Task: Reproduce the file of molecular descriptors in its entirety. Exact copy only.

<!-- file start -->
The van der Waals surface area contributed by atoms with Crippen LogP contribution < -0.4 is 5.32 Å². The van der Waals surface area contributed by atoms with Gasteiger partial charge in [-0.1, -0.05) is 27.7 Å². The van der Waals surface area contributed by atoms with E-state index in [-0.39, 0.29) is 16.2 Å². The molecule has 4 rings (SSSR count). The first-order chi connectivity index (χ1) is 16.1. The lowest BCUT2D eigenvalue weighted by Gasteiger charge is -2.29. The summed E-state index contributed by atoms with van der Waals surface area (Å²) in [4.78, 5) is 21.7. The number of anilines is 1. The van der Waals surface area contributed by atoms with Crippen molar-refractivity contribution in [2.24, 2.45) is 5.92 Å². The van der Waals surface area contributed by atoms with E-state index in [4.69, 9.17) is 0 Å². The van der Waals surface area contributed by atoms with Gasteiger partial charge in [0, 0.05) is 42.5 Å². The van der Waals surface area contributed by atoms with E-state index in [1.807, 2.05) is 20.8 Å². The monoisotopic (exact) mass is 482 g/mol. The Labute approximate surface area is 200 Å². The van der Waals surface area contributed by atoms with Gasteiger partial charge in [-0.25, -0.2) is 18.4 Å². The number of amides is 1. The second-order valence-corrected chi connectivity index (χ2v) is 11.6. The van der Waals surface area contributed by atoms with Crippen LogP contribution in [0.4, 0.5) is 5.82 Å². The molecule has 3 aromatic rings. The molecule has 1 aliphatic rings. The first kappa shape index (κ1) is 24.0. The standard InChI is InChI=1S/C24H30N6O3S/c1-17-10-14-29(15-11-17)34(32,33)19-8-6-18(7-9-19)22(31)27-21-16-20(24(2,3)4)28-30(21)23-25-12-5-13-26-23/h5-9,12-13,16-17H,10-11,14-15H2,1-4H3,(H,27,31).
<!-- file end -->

The van der Waals surface area contributed by atoms with Crippen LogP contribution < -0.4 is 5.32 Å². The van der Waals surface area contributed by atoms with Gasteiger partial charge in [-0.1, -0.05) is 27.7 Å². The van der Waals surface area contributed by atoms with E-state index in [-0.39, 0.29) is 16.2 Å². The molecule has 4 rings (SSSR count). The first-order chi connectivity index (χ1) is 16.1. The lowest BCUT2D eigenvalue weighted by Gasteiger charge is -2.29. The summed E-state index contributed by atoms with van der Waals surface area (Å²) in [4.78, 5) is 21.7. The number of anilines is 1. The van der Waals surface area contributed by atoms with Crippen molar-refractivity contribution in [2.24, 2.45) is 5.92 Å². The van der Waals surface area contributed by atoms with E-state index in [4.69, 9.17) is 0 Å². The van der Waals surface area contributed by atoms with Gasteiger partial charge in [0, 0.05) is 42.5 Å². The van der Waals surface area contributed by atoms with E-state index in [1.807, 2.05) is 20.8 Å². The monoisotopic (exact) mass is 482 g/mol. The Labute approximate surface area is 200 Å². The van der Waals surface area contributed by atoms with Gasteiger partial charge in [-0.25, -0.2) is 18.4 Å². The number of amides is 1. The second-order valence-corrected chi connectivity index (χ2v) is 11.6. The van der Waals surface area contributed by atoms with Crippen LogP contribution in [0.4, 0.5) is 5.82 Å². The molecule has 3 aromatic rings. The molecule has 1 aliphatic rings. The first kappa shape index (κ1) is 24.0. The standard InChI is InChI=1S/C24H30N6O3S/c1-17-10-14-29(15-11-17)34(32,33)19-8-6-18(7-9-19)22(31)27-21-16-20(24(2,3)4)28-30(21)23-25-12-5-13-26-23/h5-9,12-13,16-17H,10-11,14-15H2,1-4H3,(H,27,31).